The question arises. After the authors have firmly established the notion that electrons are mobile, the next question points out to the indefinable nature of n-FET. This has been keenly observed for the reason that the major gate dielectrics have been thermal SiO2 (also known as hydroxyl-containing polymers) in the forms of poly (vinyl phenol) as well as polyimide (ibid., 197). The authors later explain that the elements found in the dielectric interface can actually reduce the organic semiconductors’ n-channel FET activity (ibid.). The organic semiconductors in this activity are believed to have insufficient large electron affinities (EAs).
Strengths and limitations of the paper. Lay-Lay and the other paper authors have succeeded in passionately detailing the research processes and findings, as emanating from experts in this field of interest. The paper may now further maximize its full potential if it addresses a wider range of audience, who will not only understand the general observation of the expert authors regarding n-type field-effect behavior in organic semiconductors, but also catch a glimpse of the study as a practically relevant resource piece in their daily lives. The paper undeniably talks about an entire process before it hits considerably significant findings, which may likewise be useful to put in layman’s terms. While the authors mentioned the possibility of their findings being relevant to other cases, the paper may have had included in its discourse a situation where similar findings have been earlier or currently applied to other cases. The paper may have not only mentioned examples such as photovoltaic applications in passing, but may have also initiated, perhaps in a more in-depth discussion, how their findings may operate in existing cases.
For the purpose of educating a wider range of readers, the paper may similarly expand in including explanations of the existing differences between n-type and p-type semiconductors as well as other terms that better explain the principles that lie behind organic semiconductors. What makes semiconductors organic? What is organic semiconductor? What are its uses? In what forms are they incorporated? Recently, motor vehicles that make use of natural energy in order to run have been exhibited. However, they project themselves to be expensive alternatives over vehicles that run on fuel. In what terms do they become expensive? How can this be explained within the reader’s appreciation and study of organic semiconductors? How relevant can this subject matter be among readers? These questions pose relevance in a wider section of readers.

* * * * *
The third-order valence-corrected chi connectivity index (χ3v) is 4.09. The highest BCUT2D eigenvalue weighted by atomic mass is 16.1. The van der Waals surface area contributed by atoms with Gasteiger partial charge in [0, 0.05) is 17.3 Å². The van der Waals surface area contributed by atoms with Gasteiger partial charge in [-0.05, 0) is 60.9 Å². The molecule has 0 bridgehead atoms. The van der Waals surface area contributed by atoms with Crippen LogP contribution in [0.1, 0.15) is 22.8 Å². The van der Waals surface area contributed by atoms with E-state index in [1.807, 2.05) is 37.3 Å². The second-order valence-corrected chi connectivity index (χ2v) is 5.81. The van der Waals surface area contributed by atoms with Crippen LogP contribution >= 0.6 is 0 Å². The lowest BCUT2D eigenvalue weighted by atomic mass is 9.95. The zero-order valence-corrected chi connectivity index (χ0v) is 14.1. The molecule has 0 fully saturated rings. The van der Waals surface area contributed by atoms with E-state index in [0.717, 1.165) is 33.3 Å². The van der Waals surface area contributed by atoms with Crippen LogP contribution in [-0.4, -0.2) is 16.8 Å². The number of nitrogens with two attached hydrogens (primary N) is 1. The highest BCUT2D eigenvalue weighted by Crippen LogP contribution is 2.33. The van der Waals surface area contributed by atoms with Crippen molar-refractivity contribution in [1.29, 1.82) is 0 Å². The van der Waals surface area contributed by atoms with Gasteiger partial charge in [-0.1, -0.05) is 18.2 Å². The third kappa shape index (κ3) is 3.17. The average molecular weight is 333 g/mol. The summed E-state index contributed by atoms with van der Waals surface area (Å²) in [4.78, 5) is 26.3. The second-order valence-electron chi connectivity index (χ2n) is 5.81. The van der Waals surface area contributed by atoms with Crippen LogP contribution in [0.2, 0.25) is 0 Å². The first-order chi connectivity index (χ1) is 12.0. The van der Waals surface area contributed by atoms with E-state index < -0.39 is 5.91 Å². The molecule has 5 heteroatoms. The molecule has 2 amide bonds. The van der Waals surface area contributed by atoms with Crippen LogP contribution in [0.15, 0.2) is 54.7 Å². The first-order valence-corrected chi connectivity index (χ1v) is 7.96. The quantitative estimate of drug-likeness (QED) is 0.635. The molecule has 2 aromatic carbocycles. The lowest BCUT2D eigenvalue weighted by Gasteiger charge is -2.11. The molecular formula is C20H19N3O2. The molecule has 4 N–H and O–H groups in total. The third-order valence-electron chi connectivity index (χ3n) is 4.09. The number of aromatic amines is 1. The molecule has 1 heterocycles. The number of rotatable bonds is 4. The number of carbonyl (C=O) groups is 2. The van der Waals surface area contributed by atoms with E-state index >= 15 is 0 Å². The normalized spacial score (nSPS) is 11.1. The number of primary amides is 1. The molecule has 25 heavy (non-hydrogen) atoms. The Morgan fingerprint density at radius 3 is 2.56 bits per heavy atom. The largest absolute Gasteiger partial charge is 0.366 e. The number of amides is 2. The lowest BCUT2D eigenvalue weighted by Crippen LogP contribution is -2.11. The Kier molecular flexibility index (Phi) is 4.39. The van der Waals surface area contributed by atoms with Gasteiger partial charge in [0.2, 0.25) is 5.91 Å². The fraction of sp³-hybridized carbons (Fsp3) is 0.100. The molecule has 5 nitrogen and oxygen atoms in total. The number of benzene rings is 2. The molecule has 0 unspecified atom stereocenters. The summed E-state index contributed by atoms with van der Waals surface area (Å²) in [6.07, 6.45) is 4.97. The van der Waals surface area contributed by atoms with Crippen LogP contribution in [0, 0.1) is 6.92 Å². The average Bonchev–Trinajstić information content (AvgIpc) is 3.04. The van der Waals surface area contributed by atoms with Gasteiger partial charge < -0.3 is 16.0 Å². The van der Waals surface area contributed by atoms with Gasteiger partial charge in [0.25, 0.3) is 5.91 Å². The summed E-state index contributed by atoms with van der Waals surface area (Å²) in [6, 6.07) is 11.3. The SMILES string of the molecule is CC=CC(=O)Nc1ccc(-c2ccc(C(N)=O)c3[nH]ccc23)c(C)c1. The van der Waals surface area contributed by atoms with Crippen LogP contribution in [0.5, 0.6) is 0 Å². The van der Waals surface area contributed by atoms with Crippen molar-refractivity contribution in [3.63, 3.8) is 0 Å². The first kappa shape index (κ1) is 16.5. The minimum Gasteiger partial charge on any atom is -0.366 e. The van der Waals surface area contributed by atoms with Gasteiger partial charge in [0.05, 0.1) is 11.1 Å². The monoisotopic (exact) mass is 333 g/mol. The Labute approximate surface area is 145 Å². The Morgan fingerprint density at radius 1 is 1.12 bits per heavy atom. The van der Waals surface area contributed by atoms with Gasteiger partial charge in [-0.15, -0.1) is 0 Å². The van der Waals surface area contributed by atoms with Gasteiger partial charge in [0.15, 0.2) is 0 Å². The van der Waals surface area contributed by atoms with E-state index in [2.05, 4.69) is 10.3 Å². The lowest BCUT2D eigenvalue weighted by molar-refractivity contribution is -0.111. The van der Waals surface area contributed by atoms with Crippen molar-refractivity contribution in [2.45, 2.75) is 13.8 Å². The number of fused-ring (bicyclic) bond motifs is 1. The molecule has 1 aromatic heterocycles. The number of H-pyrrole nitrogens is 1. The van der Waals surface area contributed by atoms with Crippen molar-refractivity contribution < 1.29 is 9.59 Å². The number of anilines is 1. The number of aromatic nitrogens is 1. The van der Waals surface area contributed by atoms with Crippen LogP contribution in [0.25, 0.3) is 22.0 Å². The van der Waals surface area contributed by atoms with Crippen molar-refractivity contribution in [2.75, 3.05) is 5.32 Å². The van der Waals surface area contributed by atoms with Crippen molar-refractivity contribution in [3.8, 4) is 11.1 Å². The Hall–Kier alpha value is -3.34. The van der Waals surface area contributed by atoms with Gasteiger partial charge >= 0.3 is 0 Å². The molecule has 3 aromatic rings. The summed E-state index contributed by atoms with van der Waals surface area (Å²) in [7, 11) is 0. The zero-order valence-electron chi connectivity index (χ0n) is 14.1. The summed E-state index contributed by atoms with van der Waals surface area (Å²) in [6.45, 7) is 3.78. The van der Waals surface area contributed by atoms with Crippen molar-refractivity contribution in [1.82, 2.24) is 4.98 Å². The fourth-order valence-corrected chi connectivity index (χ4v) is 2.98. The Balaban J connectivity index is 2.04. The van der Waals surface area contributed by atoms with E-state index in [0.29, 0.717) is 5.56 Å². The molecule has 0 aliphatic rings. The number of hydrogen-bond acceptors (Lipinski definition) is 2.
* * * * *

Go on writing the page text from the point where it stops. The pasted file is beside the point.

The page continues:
Educating the masses on organic semiconductors. Companies as well as institutions are not only active but have likewise created avenues for exploring this field of organic semiconductors (OrgWorld, 2009). Active participants in this area of study include countries in North America, Europe, as well as Asia. OrgWorld in particular promotes upcoming organic semiconductor conferences that will run throughout 2009. Middle of April 2009 calls for a spring meeting in the US, followed by conferences in Spain and Germany (ibid.).